Magazine article American Cinematographer

True Peril

Magazine article American Cinematographer

True Peril

Article excerpt

Set around the tourist village of Geiranger at the head of a fjord in western Norway, The Wave (known locally as Bolgen) is a fictional tale that takes on a catastrophe that is geologically certain to actually occur, and possibly soon. The collapse of a rock slope on a mountain called Âkneset into the narrow waterway will indeed create a wave capable of obliterating the town - with only 10 minutes' warning - thus making this particular onscreen spectacle even more affecting by its genuine imminence.

The area is internationally recognized for its natural beauty, and was listed as a UNESCO World Heritage site in 2005. The task of bringing this environment and its terrifying power to the screen went to John Christian Rosenlund, FNF. Rosenlund shot his first feature - Fredrikssons Fabrikk - The Movie, directed by Bo Hermansson - at the age of 28, with subsequent credits including both film and television. His first encounter with The Wave director, Roar Uthaug, was in 2012. "We did a film together called Flukt [Escape]," Rosenlund says. "The fun thing was that he's very much the opposite of some other directors I've worked for. I've mostly been [involved with] art movies, and that's a totally different world. This type of disaster movie - it's never been done in Norway before.

"When I heard about it, I thought, 'This can't be done for the budget they have,'" Rosenlund muses - though he quickly steers the conversation toward solutions. "You have to be smart, efficient, few shooting days, with no overtime."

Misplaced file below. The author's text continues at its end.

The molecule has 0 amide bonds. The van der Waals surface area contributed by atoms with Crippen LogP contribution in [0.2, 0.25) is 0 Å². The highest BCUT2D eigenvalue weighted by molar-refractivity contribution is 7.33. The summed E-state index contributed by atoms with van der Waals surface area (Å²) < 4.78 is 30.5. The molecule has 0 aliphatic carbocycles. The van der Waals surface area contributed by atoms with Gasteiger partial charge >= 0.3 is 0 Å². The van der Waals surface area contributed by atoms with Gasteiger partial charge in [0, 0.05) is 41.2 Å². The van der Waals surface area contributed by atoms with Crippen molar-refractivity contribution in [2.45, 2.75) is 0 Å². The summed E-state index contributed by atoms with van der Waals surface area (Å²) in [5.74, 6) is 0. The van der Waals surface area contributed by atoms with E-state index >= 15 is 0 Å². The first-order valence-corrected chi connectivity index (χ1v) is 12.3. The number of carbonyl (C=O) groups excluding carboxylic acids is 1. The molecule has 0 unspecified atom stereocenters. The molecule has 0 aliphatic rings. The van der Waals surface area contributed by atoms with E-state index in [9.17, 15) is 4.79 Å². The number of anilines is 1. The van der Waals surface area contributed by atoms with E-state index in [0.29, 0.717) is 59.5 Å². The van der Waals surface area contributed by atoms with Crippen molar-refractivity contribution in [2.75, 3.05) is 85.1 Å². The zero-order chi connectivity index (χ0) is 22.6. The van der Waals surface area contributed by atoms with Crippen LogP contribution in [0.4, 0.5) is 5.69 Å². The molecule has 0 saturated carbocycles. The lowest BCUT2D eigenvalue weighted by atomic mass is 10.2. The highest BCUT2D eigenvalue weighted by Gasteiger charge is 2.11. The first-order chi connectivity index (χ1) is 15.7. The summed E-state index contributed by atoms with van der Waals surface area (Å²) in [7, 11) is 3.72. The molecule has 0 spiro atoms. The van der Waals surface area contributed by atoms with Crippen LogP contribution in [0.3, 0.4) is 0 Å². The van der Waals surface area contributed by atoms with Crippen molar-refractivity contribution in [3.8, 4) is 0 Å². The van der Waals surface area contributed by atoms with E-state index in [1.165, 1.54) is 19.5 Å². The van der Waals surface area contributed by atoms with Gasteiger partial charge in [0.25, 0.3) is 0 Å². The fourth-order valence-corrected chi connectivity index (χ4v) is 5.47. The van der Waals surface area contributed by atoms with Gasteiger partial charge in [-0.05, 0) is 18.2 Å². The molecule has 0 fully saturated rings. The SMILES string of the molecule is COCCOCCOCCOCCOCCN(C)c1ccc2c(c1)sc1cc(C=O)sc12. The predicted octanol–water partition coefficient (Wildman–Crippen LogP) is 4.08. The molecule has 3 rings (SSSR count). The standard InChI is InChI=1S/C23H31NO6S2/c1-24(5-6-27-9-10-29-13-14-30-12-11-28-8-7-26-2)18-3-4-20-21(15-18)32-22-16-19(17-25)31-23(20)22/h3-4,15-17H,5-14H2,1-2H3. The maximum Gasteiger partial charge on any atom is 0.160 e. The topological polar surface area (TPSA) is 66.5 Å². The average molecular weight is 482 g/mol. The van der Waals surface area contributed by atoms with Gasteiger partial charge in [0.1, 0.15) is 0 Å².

The production's 39-day schedule was split between the real-world Geiranger location and MediaPro Studios outside Bucharest, Romania. "Production designer Lina Nordqvist refurbished a hotel by the shore," Rosenlund explains. "We made the entry close to the water to make it more exciting. [Then we] made the interior in the studio, because we needed to flood it with water." The aftermath of the wave, which required a more elaborate set and dressing, was shot in the studio as well. "My gaffer for many years [Câlin Catalin] is from Romania, so he got to work with his local crew, which was very nice."

Rosenlund shot with the Red Epic Dragon, a choice that wasn't necessarily automatic. "Normally," he says, "I shoot Alexa, but I'm also super-pragmatic. The Dragon, at that time, was just announced, and the technical specifications for the camera promised me one stop more light than the Alexa. That was important for the night shoot and the underwater scenes." The Wave was shot using the camera's 5.5K full-frame mode, recorded as Redcode 6:1 and cropped to the final 2.39:1 aspect ratio.

"I mostly used my own Arri/Fujinon Alura 15.5-45mm and 30-80mm T2.8 zooms," says Rosenlund, regarding the production's lens package. "They are very practical because of their small size, and the Lens Data System is good for visual effects. They are not the sharpest lenses in town, but they have a nice, soft quality that in my experience [is best attained] if you oversample, shooting on a higher resolution than your final cinema resolution. I also had a set of [Arri/Zeiss] Master Prime lenses for the low-light scenes. We recorded to the internal [RedMag] SSD 128- and 256GB cards and did the backup on Synology DiskStation DS3612xs with a 110 Gigabit Ethernet connection."

The filmmakers had considered anamorphic lenses, though as Rosenlund explains, "money-wise and time-wise, I would lose some f-stop, so I didn't do it." He also notes that the decision to shoot predominantly handheld "was mainly because we wanted to get a feel that this is real. Roar and I designed the visual style with our limited budget in mind. He is very precise when it comes to genre; he knows exactly what he needs to visually enhance the story. At the same time, he gives me a lot of freedom. I think the mix of my earlier documentary experience and his knowledge of genre gave the project its visual language."

The aspect ratio itself was an easy choice, as Rosenlund explains: "People [have to] feel that they are getting something back for paying for a ticket to the cinema. …

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